Most parts of the ice core have Mg2+/Na+ ratios near 0.11. These parts can be divided into two zones. One is a zone of firn or bubbly ice (type A) observed at depths of 60–63 and 107–109 m. This firn or bubbly ice is considered to be unmelted because the Mg2+/Na+ ratios and stratigraphy exclude the possibility of melting. We assume such zones were below the melting point during the summer when precipitation fell on Austfonna.
The other zone consists of bubble-free ice (types B and C). This bubble-free ice is assumed to be superimposed ice formed from refreezing of meltwater. If meltwater had percolated beyond the zone, the Mg2+/Na+ ratios would be lower or higher than 0.11 ± 0.02; hence, the refreezing was limited to the thickness of the zone. As the analytical resolution (about 0.2 m) is thinner than that of an annual layer (about 0.5–0.8 m), the zone probably experienced repeated summer melting and winter refreezing when precipitation fell on Austfonna.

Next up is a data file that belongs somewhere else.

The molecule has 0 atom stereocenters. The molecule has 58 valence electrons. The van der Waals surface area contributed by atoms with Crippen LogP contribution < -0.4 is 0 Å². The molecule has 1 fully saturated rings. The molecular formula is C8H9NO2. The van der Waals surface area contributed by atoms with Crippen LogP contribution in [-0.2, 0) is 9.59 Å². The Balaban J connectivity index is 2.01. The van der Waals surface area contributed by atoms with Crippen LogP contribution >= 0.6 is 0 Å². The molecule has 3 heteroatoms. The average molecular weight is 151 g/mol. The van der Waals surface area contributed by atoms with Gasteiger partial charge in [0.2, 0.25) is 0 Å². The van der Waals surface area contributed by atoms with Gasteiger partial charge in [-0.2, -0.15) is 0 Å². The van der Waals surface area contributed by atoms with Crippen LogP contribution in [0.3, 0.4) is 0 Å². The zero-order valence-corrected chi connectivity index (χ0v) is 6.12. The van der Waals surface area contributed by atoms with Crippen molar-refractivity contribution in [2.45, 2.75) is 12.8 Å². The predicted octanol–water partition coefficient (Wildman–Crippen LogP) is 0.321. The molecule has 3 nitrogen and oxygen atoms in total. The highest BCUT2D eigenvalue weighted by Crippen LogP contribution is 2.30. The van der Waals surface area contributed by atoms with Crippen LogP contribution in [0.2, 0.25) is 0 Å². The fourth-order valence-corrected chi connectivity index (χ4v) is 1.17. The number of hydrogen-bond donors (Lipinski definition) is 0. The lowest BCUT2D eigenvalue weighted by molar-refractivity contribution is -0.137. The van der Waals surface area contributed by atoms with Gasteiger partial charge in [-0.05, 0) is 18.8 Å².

The remaining 19.6% of the ice (types B and C) has Mg2+/Na+ ratios >0.13 (i.e. 0.11 + 0.02). This ice is considered to be superimposed ice with percolated water with relatively high Mg2+/Na+ ratios coming from outside of the zone. Ice in these parts likely contains above-average amounts of refrozen meltwater that once had high Mg2+/Na+ ratios.
According to the discussion above, there are five zones that can be distinguished by their Mg2+/Na+ ratios and ice and firn stratigraphy. These are summarized in Table 4. Hence, in addition to ice and firn stratigraphy, the Mg2+/Na+ ratio can be used to improve our interpretation of the melting, percolation, saturation and refreezing processes in the Austfonna ice core.
Recent climatic environment on Austfonna derived from Mg2+/Na+ ratios and ice and firn stratigraphy
We now use the Mg2+/Na+ ratios and the ice and firn stratigraphy to understand the recent climate on Austfonna. The magnitude of melting is compared, based on the five zones (1–5) in Table 4. From most melted to least melted, the zones are ordered as
Since melting usually occurs at the surface of Austfonna, the magnitude of the melting is related to summer air temperature.